TOKYO – Japan's car sales plunged nearly 40 percent in March following the tsunami and nuclear disaster, an industry group said Friday.
Automakers sold 279,389 cars in Japan last month, down 37 percent — the biggest ever year-on-year drop for March, the Japan Automobile Dealers Association said.
The plunge in sales was due to weak consumer sentiment following the March 11 earthquake and tsunami, which decimated much of northern Japan, and the ensuing radiation leaks at the coastal Fukushima nuclear power plant.
"People are simply reluctant to buy cars at this time. The tsunami and the ongoing nuclear disaster have depressed consumer sentiment," said association spokesman Masashi Miyajima.
Miyajima said many people in the quake-hit areas were also canceling car purchases.
The tsunami caused massive disruptions in the supply of auto parts, forcing Toyota Motor Corp. and others to suspend production.
SINGAPORE – Oil prices rose above $107 a barrel Friday in Asia as investors worried a prolonged civil conflict in Libya will keep the OPEC nation's crude exports off the market longer than expected.
Benchmark crude for May delivery was up 36 cents to $107.08 a barrel at midday Singapore time in electronic trading on the New York Mercantile Exchange. The contract rose $2.45 to settle at $106.72 on Thursday.
In London, Brent crude was up 17 cents at $117.19 a barrel on the ICE futures exchange.
On Thursday, forces loyal to Libyan leader Moammar Gadhafi continued to push back rebels, recapturing the key oil town of Brega. Most of Libya's 1.6 million barrels a day of crude output capacity has been shut down since the uprising began in February.
"The counteroffensive by Gadhafi loyalists has made it clear that we are miles from the end-zone and even further from the end-game," Cameron Hanover said in a report. "And Libyan oil is unlikely to return to the market any time soon."
In other Nymex trading for April contracts, heating oil fell 0.8 cent to $3.11 a gallon and gasoline added 2.1 cents to $3.11 a gallon. Natural gas dropped 0.8 cent to $4.38 per 1,000 cubic feet.
(Reuters) – The heads of bailed-out mortgage finance giants Fannie Mae (FNMA.OB) and Freddie Mac (FMCC.OB) were paid fat salaries without proper written procedures or analysis, according to a report published by the Inspector General of the Federal Housing Finance Agency (FHFA-OIG).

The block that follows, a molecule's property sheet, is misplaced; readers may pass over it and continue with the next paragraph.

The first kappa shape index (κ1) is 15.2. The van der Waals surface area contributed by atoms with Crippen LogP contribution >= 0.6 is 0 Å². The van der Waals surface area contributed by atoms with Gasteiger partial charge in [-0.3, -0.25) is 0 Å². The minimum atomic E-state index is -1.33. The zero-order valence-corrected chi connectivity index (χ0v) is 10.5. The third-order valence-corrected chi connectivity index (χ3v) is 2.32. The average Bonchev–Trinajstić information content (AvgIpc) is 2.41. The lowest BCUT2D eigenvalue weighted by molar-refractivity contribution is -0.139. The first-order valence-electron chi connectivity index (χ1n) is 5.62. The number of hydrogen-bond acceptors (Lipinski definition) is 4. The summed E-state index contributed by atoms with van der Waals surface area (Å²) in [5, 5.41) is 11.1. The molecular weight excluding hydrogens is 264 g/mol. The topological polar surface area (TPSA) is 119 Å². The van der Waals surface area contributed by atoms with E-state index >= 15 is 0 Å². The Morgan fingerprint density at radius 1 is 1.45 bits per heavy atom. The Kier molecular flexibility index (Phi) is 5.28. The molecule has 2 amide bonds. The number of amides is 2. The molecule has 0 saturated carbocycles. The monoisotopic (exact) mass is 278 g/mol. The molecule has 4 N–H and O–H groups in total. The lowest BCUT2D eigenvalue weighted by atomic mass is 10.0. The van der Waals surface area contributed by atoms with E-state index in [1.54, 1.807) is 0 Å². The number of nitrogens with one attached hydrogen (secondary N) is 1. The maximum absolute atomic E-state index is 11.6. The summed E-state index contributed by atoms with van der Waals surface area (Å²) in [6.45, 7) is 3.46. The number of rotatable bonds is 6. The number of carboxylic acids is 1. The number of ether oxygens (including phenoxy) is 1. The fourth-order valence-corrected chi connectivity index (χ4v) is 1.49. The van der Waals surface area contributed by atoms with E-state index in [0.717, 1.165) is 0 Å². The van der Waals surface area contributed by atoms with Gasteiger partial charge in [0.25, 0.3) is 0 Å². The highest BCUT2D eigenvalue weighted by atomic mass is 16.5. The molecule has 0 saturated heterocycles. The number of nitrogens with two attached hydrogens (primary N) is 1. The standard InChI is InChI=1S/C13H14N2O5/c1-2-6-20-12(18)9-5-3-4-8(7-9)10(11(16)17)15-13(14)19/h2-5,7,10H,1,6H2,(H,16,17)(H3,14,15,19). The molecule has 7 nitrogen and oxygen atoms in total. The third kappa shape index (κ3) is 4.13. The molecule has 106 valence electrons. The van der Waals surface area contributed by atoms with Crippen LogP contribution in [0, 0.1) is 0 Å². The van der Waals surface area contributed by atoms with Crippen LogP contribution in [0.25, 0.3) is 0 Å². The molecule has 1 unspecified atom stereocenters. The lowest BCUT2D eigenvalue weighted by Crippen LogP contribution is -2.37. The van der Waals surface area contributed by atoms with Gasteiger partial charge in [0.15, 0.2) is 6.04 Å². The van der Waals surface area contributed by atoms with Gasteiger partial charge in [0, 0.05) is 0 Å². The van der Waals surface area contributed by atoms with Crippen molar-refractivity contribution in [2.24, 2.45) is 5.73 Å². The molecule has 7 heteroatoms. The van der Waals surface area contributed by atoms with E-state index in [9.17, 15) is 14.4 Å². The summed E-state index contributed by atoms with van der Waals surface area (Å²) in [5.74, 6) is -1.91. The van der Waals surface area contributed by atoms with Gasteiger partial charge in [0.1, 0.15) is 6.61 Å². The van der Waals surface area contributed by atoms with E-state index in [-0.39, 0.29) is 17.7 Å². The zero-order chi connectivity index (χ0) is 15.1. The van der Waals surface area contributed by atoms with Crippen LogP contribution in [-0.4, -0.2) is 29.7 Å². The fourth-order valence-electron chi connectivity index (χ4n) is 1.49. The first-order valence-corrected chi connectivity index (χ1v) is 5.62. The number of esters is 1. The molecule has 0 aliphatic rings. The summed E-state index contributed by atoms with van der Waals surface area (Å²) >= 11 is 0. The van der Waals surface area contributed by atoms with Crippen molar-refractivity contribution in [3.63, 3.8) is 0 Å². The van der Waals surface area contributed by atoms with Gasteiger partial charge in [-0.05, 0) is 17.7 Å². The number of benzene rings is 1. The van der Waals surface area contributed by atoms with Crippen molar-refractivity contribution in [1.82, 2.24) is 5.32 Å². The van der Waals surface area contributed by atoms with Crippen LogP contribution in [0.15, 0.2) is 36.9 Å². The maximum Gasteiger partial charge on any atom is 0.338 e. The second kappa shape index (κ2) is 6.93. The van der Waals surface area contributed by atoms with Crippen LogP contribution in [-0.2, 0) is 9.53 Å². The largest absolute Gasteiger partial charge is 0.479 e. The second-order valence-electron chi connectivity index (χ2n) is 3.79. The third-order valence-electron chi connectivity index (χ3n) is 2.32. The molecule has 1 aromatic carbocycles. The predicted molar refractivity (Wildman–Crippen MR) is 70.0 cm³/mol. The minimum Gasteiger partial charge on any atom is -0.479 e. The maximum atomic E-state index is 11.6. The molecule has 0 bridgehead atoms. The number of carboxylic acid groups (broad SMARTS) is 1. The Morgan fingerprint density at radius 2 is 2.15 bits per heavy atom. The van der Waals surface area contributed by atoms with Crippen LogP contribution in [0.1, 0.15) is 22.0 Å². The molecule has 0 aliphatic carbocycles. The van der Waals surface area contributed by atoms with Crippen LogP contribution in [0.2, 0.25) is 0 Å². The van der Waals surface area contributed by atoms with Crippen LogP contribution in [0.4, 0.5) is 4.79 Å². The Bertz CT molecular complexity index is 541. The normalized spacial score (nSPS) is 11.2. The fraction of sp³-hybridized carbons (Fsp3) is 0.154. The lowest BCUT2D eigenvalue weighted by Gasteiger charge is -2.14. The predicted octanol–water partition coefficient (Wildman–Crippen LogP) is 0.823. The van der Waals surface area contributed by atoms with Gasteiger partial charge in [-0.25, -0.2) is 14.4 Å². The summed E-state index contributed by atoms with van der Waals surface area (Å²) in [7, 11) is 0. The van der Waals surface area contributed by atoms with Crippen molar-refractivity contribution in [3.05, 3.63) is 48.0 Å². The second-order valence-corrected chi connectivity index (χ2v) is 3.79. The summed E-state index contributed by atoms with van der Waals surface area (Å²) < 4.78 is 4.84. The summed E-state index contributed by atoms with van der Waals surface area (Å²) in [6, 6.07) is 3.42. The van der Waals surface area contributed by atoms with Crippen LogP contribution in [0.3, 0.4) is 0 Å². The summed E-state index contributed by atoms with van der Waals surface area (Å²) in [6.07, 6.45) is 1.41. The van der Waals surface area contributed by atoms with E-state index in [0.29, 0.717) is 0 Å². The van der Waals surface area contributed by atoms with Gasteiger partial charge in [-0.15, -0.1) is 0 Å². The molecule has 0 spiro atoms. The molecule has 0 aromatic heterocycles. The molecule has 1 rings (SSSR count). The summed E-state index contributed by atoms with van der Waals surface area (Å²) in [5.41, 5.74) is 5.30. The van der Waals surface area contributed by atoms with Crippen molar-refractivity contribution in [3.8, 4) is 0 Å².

Also, the housing regulator Federal Housing Finance Agency (FHFA) has not considered the factors that might have possibly resulted in reduced executive compensation costs, the review report said.
The heads of Fannie Mae and Freddie Mac were paid a total of $17.1 million in 2009 and 2010 -- the two full years of government ownership.
The top six executives at the housing giants were paid $35.4 million over the two years, according to the report that was posted on the agency's website.
The Inspector General said FHFA has not developed written procedures to evaluate the recommended executive compensation levels each year.
"FHFA also does not provide sufficient transparency to the public of the Enterprises' executive compensation program," the Office of Inspector General said in the evaluation report.
The report recommended that FHFA should establish ongoing review and analysis process to determine the compensation levels for the top executives of mortgage finance giants.
The mortgage firms have taken more than $130 billion in direct taxpayer aid since 2008
and the U.S. government indicated in February that total cost could peak at $169 billion by late next year before beginning to shrink as they slowly repay taxpayers.
Fannie Mae and Freddie Mac could not immediately be reached for comment by Reuters outside regular U.S. business hours.
(Reporting by Sakthi Prasad in Bangalore; Editing by Muralikumar Anantharaman)